- Two healthcare leaders are calling for greater transparency and stronger laws that outline the data collection practices of social media platforms.
In Applied Clinical Informatics, Carolyn Petersen, Mayo Clinic Global Business Solutions Senior Editor, and Christoph Mehmann, MD, Professor for Biomedical Informatics and Pediatrics at Vanderbilt University outlined the privacy issues highlighted by the Facebook data scandal and the potential impact on social media in healthcare.
The Facebook scandal is the ultimate example of privacy practices gone wrong. The company is still facing legal action by the Federal Trade Commission and has been fined by other governments for several data breaches and scraping the data of 2.2 billion users in violation of a 2011 user privacy decree.
“The recent revelations about Facebook’s handling of user information have confirmed suspicions that an industry offering its services for free to users most likely has already turned its user base into the marketed product or is about to do so,” the authors wrote.
“More importantly, such revelations leave individuals who use social media feeling betrayed, bereft, violated, and concerned about how to safely and appropriately use social media to support health-related goals and build community,” they added.
The trouble is that the digital health movement touted social media as a collaboration between patients, caregivers, and other health stakeholders, the authors explained.
The platforms connect individuals to health information, along with an anonymous space for people to explore health concerns without stigma, they explained. Social media also helps patients and their families crowdfund medical treatments and the like.
However, despite these benefits, the “platforms frequently fail to take into account the unique needs of this population, which can create special challenges and additional work for healthcare practitioners and may require focused efforts to overcome real and potential privacy abuses,” the authors wrote.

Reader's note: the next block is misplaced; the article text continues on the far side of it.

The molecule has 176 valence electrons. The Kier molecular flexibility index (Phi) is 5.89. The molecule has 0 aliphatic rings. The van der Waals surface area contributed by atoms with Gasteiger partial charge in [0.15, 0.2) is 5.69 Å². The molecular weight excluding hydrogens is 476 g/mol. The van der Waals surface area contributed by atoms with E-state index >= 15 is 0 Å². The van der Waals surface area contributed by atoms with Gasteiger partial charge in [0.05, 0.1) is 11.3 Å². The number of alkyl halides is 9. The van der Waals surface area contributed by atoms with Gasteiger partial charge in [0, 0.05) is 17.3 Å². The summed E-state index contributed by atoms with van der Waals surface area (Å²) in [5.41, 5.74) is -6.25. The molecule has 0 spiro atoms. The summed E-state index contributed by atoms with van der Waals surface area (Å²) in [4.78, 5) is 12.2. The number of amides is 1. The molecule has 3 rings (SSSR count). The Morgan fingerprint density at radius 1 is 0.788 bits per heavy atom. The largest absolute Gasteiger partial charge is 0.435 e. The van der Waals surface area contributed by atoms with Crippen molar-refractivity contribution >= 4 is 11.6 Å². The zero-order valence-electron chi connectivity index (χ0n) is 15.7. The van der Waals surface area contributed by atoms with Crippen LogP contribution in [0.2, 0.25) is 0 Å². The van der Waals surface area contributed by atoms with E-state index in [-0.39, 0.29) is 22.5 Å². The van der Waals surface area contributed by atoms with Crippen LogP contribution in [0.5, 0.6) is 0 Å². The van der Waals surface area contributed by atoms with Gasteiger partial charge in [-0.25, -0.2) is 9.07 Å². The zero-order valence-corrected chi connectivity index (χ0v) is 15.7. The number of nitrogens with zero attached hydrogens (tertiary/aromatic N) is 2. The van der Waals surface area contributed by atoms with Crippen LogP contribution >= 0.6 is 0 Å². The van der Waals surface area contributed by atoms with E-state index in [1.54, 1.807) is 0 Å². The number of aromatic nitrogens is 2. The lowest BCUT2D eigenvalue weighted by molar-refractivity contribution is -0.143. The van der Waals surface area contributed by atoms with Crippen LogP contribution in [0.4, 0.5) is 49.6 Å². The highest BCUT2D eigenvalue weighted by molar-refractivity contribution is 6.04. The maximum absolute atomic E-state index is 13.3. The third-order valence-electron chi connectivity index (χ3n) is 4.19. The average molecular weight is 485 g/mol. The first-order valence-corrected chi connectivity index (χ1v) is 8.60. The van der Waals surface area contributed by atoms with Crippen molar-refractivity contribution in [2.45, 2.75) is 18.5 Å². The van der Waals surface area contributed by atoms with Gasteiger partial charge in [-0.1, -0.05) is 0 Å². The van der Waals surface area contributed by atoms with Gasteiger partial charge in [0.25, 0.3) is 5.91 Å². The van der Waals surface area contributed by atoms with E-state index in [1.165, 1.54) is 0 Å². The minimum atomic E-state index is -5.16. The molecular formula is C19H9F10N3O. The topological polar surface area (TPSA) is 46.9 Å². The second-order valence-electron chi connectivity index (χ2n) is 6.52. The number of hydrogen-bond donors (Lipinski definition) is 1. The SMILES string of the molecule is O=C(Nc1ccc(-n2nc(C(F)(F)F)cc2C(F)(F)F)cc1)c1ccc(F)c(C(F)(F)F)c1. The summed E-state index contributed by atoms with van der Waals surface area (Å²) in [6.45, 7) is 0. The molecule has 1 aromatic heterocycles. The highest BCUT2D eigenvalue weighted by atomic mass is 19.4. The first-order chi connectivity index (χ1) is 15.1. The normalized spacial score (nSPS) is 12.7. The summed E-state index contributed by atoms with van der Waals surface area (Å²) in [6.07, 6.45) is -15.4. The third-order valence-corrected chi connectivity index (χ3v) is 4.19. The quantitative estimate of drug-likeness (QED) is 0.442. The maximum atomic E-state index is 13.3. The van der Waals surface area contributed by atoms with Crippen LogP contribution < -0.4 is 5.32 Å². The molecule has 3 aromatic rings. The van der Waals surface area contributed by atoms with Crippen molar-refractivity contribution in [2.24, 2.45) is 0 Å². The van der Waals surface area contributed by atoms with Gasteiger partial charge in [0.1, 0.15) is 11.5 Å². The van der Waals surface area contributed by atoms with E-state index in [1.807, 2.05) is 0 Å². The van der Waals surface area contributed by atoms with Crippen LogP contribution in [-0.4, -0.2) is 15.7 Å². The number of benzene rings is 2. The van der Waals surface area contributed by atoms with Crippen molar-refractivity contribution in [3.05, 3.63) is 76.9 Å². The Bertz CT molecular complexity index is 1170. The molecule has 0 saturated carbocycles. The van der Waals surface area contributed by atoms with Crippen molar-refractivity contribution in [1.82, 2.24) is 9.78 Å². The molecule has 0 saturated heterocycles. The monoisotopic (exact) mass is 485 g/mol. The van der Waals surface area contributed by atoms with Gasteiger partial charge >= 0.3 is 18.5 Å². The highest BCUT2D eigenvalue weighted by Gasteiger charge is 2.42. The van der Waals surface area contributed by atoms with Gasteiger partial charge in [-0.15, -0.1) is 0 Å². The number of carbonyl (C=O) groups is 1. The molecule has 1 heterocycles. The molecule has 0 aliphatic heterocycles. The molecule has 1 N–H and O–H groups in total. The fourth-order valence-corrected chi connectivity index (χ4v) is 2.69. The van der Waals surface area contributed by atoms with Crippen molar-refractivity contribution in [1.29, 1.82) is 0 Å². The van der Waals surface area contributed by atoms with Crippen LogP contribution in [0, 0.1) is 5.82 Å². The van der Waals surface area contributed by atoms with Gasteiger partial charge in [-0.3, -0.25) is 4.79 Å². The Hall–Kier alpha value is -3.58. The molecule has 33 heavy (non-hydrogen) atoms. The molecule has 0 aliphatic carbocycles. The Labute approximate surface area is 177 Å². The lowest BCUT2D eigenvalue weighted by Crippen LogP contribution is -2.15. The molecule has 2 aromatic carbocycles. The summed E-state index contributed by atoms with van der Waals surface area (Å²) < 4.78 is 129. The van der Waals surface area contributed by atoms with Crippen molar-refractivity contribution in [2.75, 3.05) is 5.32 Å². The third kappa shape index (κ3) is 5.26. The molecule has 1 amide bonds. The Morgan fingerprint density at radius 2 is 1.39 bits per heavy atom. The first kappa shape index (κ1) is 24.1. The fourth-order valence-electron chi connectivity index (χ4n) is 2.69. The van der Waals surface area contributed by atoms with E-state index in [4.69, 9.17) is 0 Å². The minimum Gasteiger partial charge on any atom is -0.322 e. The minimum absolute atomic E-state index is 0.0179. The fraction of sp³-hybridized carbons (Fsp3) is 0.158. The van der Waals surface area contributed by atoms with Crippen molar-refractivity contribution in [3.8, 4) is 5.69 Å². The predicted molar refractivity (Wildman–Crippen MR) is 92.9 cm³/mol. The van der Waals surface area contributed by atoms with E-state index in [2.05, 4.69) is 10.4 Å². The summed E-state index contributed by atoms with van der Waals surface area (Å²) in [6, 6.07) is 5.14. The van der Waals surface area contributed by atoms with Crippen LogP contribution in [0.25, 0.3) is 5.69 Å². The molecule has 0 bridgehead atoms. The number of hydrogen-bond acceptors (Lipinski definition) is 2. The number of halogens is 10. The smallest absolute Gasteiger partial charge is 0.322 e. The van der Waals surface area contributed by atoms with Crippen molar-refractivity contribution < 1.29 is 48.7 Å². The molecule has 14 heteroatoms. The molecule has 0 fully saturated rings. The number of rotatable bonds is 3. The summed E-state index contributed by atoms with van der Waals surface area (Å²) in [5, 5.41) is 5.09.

Facebook worsened its position in terms of privacy when it covertly sought deals with healthcare organizations to share patient data. The authors explained that while that data could help provide insight to caregivers, the creation of enhanced patient profiles presents an opportunity for illegal data sharing.
But the authors noted that even without Facebook, social media platforms will remain. As a result, lawmakers and industry stakeholders must get ahead of the situation by mandating full transparency and incentivizing the development of user-friendly platforms.
These companies must provide comprehensive user education while establishing user-friendly business models and policies, the authors added. The proposed law would ensure these platforms clearly state data collection, use, and sharing policies, which will promote accountability for social media companies.
“A comprehensive privacy protection system for the United States would include a ‘Right to be Forgotten,’ as well as regulation and oversight of data collection, analysis, and sharing practices,” the authors wrote. “Social media companies that use security practices to shield themselves from the exposure of their privacy-violating practices, are vigorously fighting these initiatives.”
“With the passage of legislation prohibiting deceptive practices and the establishment of patient/consumer education campaigns … patients will be in a position to use social media for their benefit, rather than primarily for the gain of profit-focused platforms,” they added.
In the US, especially in healthcare, there’s been a massive push for consumer privacy rights. In November, AMIA called for a federal alignment of health data privacy policies, including making consumer-centricity a prerequisite condition.
Just this month, AHIMA and AMIA called on Capitol Hill members to upgrade HIPAA to support a patient’s right to access their own data. Meanwhile, The Center for Democracy & Technology proposed a bill centered around a consumer’s right to understanding where their data is located and reasonable data access.